Site — a website that was partially funded by the National Science Foundation, where consumers review online businesses — analyzed data for Market Watch to look at what types of travel complaints were popping up most this year among consumers who booked their travel online.
Founder Jeremy Gin says that he’s seeing “significantly more” complaints about something he calls the bait-and-switch, where consumers think they’re getting one thing and end up getting another.
Even if the site says something like “satisfaction guarantee” or “refunds available” you still need to read the fine print before booking to fully understand the refund policy. So, for example, a consumer would book a travel package with the company with a flight on a Monday; the flight would change times or dates (either because of the airline or because the company wanted to put the customer on a different — read: cheaper — flight) and the company would neglect to tell the consumer.
“This can create a snowball effect where other parts of the trip get messed up too,” says Gin.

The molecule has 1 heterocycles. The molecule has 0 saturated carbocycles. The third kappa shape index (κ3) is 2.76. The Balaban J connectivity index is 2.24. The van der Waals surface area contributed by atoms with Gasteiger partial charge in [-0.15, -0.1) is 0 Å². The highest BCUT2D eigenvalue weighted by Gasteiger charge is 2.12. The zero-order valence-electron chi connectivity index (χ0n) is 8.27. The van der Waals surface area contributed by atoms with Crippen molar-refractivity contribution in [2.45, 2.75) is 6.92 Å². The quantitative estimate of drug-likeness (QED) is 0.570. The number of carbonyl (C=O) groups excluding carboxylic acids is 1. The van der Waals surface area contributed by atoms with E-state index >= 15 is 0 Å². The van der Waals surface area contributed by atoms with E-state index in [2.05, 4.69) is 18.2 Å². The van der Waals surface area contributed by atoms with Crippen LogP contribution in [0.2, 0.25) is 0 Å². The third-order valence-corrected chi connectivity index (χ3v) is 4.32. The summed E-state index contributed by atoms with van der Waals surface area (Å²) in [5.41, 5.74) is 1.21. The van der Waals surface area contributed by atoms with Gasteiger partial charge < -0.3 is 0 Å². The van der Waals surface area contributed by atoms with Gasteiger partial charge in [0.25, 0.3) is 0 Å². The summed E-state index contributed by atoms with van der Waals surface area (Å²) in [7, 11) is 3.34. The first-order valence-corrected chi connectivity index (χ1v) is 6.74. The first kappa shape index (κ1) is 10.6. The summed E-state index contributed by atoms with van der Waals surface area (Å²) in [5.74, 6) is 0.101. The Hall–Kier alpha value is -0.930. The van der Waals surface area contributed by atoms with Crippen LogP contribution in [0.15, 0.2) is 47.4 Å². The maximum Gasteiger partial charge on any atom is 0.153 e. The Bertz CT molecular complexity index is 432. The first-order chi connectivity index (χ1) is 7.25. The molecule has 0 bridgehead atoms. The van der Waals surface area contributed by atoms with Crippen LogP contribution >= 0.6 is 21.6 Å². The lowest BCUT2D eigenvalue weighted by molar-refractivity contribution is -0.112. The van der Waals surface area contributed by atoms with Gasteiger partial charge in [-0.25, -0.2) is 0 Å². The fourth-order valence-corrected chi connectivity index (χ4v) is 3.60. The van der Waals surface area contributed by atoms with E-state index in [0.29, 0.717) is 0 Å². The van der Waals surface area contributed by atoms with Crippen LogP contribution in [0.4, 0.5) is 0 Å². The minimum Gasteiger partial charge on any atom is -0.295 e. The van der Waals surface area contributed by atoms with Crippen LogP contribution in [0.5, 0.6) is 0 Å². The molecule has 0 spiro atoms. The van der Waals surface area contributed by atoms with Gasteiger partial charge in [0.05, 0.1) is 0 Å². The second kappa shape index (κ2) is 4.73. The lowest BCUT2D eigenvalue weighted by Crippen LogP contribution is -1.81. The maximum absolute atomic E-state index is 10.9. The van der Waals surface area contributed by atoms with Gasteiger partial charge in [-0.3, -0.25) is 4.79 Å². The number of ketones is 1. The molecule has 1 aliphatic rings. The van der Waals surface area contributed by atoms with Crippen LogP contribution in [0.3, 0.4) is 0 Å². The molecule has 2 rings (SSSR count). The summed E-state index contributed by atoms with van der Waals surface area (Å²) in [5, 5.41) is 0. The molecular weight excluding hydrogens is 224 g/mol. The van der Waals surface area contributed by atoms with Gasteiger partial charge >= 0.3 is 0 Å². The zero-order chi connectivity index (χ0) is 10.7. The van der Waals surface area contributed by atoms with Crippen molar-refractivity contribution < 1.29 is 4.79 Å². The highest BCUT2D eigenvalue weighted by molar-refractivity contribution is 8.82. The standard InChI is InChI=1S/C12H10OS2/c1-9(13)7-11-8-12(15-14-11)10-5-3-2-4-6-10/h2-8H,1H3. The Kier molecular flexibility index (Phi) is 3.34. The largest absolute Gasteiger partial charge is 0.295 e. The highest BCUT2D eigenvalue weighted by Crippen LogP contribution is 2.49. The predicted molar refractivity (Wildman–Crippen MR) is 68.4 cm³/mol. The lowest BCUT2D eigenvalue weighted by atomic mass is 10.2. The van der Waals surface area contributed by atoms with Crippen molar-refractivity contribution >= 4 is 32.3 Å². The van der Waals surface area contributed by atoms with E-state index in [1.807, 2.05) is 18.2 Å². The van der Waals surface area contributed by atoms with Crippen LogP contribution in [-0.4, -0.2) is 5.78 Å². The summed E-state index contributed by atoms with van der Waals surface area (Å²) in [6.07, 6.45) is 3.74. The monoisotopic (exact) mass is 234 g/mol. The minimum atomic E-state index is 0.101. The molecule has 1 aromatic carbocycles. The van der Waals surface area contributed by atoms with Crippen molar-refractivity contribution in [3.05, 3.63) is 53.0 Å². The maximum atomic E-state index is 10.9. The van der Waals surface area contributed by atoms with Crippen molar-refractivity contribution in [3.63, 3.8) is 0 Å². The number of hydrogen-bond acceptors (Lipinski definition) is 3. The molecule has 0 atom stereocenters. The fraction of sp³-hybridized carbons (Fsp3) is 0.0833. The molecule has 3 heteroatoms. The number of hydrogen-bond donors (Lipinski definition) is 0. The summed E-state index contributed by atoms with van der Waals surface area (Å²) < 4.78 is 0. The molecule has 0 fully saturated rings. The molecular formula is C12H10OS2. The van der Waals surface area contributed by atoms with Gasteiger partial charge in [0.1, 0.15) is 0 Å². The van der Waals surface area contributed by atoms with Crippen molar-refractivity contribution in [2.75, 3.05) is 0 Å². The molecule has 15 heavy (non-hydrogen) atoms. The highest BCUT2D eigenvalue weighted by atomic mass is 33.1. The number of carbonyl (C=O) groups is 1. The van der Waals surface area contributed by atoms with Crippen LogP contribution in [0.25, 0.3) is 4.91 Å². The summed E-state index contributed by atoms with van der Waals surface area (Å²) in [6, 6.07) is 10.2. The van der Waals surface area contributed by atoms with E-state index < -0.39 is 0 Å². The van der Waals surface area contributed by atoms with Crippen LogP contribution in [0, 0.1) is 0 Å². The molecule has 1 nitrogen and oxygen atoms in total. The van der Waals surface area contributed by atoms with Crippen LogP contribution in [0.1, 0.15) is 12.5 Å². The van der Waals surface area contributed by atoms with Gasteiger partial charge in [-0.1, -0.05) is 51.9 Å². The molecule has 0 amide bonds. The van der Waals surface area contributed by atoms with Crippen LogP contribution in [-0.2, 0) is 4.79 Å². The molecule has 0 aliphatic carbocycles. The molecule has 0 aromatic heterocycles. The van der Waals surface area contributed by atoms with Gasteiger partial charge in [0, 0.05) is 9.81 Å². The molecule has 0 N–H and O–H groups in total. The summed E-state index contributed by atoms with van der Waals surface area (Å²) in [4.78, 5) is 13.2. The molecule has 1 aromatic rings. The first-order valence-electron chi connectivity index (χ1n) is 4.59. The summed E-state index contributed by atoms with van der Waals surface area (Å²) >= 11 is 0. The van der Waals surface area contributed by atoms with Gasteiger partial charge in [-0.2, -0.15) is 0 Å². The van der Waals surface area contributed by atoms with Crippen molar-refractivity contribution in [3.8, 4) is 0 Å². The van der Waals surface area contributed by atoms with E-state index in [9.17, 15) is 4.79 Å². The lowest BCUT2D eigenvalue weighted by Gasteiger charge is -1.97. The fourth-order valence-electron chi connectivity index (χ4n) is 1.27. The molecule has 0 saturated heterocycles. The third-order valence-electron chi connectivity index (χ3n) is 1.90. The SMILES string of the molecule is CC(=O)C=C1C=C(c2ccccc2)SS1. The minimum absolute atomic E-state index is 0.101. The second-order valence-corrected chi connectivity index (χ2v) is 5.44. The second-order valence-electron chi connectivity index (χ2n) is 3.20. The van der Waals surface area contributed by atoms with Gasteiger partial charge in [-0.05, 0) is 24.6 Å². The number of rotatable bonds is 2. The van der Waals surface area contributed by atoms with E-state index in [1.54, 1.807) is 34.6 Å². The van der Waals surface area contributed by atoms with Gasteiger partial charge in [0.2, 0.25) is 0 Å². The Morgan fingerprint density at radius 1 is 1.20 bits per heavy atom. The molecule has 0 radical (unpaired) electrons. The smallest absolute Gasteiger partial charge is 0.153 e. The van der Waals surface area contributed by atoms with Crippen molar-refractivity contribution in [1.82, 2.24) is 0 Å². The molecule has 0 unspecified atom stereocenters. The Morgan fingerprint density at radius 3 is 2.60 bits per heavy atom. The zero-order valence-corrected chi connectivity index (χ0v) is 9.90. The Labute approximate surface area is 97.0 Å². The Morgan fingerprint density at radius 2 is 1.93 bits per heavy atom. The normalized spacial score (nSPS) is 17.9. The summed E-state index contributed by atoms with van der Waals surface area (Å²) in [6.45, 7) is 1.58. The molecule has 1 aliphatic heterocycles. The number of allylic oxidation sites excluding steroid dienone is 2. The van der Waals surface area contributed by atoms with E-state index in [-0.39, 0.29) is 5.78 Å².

Your online dating profile is not a confessional booth, AA, or a blog post in which to air your dirty laundry.
We all have a history and possibly a skeleton or two in the closet.
Pull a bait and switch and you will instead see how enthusiasm can quickly turn to ambivalence, even anger. ” Playful examples for sure but, hopefully, you get the point.People who are positive attract other positive people. ” Then take any suggestions to heart, making changes as you see fit.Siciliano notes that you may be protected from this issue if you book using your credit card, which sometimes offers travel insurance as an added perk. How to protect yourself: Read the fine print and look out for an exchange rate or currency language, says Gin.Second, says Siciliano, make sure you use your credit card to book; in particular, he says, consider using an American Express card, as the company often will put pressure on merchants they believe are using shady practices.